I applied for a green card 9 years ago.Immediately, waiting could tear my family

Over 5 million immigrants are waiting for a green card and permanent residence.

Over 5 million immigrants are waiting for a green card and permanent residence.

When my wife and I moved from India to Phoenix with our two young daughters in 2008, we loved discovering American holidays.

One of my favorites is Father’s Day. Every year, my girl makes cards and T-shirts that say “the best dad in the world”. Next, eat a grilled cheese sandwich at In-N-Out Burger, followed by Sunday at Cold Stone Creamery.

But as my daughter gets older (one studying neuroscience at the University of Arizona and the other heading for 10th grade), the holidays feel bittersweet.

My family legally came to the United States, but our proceedings remained in the U.S. immigration system for a long time, and when my 19-year-old turned 21, she “revoked” her legal status. And the green card line. Later, at the age of six, she was forced to leave the United States for her country of departure.

Our 14-year-old daughter could face the same fate.

We did everything the immigration lawyer says

Vivek Soni is the vice president of Phoenix's insurance brokerage firm.

Vivek Soni is the vice president of Phoenix’s insurance brokerage firm.

My wife and I didn’t expect that reaching the American Dream could one day dissolve our family. All due to incomprehensible bureaucratic delays. We did everything the immigration lawyer told us. We worked hard as software engineers, buying a home and waiting for the six years needed to apply for permanent residence.

After submitting the application to ourselves and our daughters, we were told that processing was significantly delayed at the US Citizenship and Immigration Office. Still, you can expect to receive a green card within 4 years.

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Nine years later, nothing has changed. And it has serious consequences for our family. That’s why I’m in a choir of voices calling on the delegation of the Arizona Capitol to take leadership. Clear the green card backlog and rewrite the policy to prevent young adults legally raised here from being evacuated when they turn 21.

Current, 5 million immigrants await permanent residenceOver 100,000 The child is estimated to lose legal status For the next 20 years, and Immigrants sponsored by nearly 200,000 Indian employers could die Before they get a green card.

It’s a system Restrict immigrants from a single country Up to 7% of green card pies effectively punish us from populous countries. For the greatest countries in the world, this inefficiency is unacceptable. It’s time to create a functional system that meets the needs of both immigrants and frustrated US employers.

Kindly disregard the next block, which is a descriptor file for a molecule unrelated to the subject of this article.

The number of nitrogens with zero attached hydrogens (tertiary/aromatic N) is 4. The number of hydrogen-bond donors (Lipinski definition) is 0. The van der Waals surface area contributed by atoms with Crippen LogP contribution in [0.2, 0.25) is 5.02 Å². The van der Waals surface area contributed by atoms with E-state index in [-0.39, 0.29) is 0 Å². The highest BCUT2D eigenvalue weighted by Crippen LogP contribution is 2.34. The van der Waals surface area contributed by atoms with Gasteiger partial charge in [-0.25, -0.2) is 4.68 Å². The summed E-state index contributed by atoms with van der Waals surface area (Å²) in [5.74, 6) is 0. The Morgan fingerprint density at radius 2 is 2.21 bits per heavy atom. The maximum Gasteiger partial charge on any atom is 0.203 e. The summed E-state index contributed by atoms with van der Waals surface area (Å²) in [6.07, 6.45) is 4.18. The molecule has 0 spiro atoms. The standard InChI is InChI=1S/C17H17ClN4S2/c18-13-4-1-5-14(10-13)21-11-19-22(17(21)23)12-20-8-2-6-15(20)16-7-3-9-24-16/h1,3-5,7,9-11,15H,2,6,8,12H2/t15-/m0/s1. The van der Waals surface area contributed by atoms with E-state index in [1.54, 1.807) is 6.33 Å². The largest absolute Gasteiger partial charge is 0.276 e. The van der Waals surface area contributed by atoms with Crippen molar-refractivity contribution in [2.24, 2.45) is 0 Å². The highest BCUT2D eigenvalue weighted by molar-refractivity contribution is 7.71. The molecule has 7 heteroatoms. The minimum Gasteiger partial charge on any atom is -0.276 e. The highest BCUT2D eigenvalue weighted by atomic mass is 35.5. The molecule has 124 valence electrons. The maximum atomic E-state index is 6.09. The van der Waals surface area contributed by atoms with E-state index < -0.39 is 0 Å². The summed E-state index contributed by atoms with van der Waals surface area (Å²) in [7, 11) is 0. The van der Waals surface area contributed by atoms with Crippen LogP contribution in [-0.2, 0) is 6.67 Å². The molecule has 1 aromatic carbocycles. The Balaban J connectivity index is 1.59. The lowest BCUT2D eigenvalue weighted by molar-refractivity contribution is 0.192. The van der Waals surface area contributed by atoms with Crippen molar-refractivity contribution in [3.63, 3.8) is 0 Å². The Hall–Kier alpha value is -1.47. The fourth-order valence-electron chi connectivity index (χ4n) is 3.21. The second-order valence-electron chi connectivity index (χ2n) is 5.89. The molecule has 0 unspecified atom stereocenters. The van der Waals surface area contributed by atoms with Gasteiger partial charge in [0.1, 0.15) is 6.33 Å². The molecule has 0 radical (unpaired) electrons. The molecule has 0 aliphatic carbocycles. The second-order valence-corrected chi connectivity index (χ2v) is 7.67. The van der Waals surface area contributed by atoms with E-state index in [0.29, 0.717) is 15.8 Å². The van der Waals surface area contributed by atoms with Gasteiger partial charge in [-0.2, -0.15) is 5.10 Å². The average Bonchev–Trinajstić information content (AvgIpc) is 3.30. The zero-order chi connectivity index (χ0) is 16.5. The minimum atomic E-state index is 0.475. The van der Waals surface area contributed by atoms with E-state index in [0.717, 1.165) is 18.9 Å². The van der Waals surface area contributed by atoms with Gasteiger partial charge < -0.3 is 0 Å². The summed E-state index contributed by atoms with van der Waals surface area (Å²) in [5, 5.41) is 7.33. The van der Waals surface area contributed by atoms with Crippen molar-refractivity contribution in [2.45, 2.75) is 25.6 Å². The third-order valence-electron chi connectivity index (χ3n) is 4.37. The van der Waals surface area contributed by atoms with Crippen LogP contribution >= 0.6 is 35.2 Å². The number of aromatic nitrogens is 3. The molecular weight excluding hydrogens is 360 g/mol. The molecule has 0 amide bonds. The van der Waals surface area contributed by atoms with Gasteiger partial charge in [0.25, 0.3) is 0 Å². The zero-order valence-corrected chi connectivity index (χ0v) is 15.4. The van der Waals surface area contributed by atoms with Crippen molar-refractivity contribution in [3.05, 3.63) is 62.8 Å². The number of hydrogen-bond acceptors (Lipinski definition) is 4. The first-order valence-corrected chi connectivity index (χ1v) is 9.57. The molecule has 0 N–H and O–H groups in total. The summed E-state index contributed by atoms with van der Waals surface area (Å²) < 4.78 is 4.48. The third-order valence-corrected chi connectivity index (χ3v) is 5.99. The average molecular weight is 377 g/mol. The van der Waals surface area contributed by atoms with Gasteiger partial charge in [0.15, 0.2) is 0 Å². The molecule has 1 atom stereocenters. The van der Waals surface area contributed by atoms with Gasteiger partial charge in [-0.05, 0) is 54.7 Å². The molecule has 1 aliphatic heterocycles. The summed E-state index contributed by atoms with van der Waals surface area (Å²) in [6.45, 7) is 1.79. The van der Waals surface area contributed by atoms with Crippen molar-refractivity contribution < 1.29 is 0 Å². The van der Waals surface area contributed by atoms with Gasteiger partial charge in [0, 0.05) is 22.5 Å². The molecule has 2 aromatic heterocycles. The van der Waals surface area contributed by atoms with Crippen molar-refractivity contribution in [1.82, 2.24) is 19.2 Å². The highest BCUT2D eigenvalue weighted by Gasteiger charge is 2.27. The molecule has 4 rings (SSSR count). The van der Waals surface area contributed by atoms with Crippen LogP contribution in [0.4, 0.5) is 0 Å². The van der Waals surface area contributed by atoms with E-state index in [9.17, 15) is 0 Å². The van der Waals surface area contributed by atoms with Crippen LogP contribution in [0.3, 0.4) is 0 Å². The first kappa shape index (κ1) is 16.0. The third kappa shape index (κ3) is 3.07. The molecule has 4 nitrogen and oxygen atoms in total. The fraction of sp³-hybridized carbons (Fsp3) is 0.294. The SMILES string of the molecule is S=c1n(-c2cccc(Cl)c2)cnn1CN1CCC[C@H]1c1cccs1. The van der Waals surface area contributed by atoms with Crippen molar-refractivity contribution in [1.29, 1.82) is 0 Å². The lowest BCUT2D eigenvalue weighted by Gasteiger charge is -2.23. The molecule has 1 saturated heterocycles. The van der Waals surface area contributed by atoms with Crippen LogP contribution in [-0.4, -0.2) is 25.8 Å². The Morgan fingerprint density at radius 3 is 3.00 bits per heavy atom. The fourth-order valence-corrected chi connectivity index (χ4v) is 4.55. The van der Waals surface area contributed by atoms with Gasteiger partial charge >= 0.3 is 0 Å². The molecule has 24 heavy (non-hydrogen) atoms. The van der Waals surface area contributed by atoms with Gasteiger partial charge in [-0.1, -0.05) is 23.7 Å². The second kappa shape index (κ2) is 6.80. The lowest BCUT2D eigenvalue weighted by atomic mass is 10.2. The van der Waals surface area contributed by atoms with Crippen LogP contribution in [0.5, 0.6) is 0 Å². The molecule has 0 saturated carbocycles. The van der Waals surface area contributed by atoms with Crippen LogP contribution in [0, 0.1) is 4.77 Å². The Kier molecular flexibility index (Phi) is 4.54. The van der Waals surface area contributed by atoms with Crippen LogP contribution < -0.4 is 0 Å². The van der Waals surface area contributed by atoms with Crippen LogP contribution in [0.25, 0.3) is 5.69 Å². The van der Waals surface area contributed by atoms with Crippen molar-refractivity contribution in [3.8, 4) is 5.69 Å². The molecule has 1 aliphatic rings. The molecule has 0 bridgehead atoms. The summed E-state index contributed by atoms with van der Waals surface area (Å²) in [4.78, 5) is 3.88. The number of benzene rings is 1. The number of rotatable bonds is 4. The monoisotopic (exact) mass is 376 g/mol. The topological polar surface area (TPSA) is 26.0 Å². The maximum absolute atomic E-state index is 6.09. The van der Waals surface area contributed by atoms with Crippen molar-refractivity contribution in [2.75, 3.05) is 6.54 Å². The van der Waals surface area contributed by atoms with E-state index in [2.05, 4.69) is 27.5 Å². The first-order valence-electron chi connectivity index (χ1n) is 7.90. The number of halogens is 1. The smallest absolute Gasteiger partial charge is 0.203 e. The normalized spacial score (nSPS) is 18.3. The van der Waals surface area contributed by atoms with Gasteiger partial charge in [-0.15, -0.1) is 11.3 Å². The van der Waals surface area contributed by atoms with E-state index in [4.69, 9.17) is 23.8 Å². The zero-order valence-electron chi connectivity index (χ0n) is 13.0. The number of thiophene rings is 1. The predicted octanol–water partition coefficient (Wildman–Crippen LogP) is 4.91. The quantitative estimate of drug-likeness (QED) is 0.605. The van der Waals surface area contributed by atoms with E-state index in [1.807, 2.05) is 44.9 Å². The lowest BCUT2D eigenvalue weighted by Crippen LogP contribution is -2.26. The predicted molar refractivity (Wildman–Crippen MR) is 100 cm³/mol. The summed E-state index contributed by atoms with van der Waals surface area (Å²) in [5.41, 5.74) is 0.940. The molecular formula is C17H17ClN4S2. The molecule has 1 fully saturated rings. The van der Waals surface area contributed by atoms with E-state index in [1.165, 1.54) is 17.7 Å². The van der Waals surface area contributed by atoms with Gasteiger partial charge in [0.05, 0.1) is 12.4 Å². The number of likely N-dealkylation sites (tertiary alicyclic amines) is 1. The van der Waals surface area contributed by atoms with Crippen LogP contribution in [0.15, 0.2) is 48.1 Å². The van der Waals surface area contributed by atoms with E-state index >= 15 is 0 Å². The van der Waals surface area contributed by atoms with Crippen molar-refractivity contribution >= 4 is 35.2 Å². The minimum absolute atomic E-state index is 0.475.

My daughter is worried.I can’t change jobs

The psychological and human costs of this bureaucratic issue are enormous: my daughter lives with chronic anxiety about their future. My eldest son spent 12 years in Phoenix’s public school system, but when she entered college she was considered an “international student” and was not eligible for federal financial assistance or state tuition. It was. Fortunately, she received a scholarship for an international student, but I can’t imagine the stress this would put on other families.

I am here with an employer-provided visa, so I am not allowed to change jobs or start a business. I feel personally and professionally stuck, especially when I see my colleagues taking advantage of new opportunities for growth and progress. But returning to India is not our option.

Thirteen years later, we feel American and dream of becoming a citizen. We want to participate in the democratic process, both nationally and here in Arizona.

My family left India because we wanted to give our children the best opportunity in their lives.

Father’s Day celebrates how far we have come as a family and our dreams for the future. This should include family dinners, graduations, weddings, and hopefully grandchildren someday.

It should not be reminded that my dear daughters will leave in a few years and may break my heart.

Vivek Soni is the vice president of Phoenix’s insurance brokerage firm. Contact him at [email protected].

This article was originally published in The Arizona Republic: The green card system is broken.My family is proof